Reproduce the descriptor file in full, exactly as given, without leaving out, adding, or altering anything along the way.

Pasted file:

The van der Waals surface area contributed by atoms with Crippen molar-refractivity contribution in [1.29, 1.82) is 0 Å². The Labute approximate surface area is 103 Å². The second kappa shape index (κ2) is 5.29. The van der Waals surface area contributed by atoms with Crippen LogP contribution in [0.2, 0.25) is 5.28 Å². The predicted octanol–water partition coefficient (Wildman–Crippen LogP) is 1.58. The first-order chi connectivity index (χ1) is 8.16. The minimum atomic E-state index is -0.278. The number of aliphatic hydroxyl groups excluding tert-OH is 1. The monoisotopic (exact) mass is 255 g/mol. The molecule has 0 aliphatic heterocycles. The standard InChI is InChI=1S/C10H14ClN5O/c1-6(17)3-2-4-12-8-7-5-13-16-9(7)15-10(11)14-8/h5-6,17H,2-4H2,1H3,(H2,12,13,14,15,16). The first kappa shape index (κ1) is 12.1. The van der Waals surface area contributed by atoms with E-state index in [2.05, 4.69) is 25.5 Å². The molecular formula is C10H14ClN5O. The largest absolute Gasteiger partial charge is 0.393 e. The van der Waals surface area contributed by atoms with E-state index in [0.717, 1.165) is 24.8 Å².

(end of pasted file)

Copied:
The van der Waals surface area contributed by atoms with Crippen molar-refractivity contribution in [1.29, 1.82) is 0 Å². The Labute approximate surface area is 103 Å². The second kappa shape index (κ2) is 5.29. The van der Waals surface area contributed by atoms with Crippen LogP contribution in [0.2, 0.25) is 5.28 Å². The predicted octanol–water partition coefficient (Wildman–Crippen LogP) is 1.58. The first-order chi connectivity index (χ1) is 8.16. The minimum atomic E-state index is -0.278. The number of aliphatic hydroxyl groups excluding tert-OH is 1. The monoisotopic (exact) mass is 255 g/mol. The molecule has 0 aliphatic heterocycles. The standard InChI is InChI=1S/C10H14ClN5O/c1-6(17)3-2-4-12-8-7-5-13-16-9(7)15-10(11)14-8/h5-6,17H,2-4H2,1H3,(H2,12,13,14,15,16). The first kappa shape index (κ1) is 12.1. The van der Waals surface area contributed by atoms with E-state index in [2.05, 4.69) is 25.5 Å². The molecular formula is C10H14ClN5O. The largest absolute Gasteiger partial charge is 0.393 e. The van der Waals surface area contributed by atoms with E-state index in [0.717, 1.165) is 24.8 Å².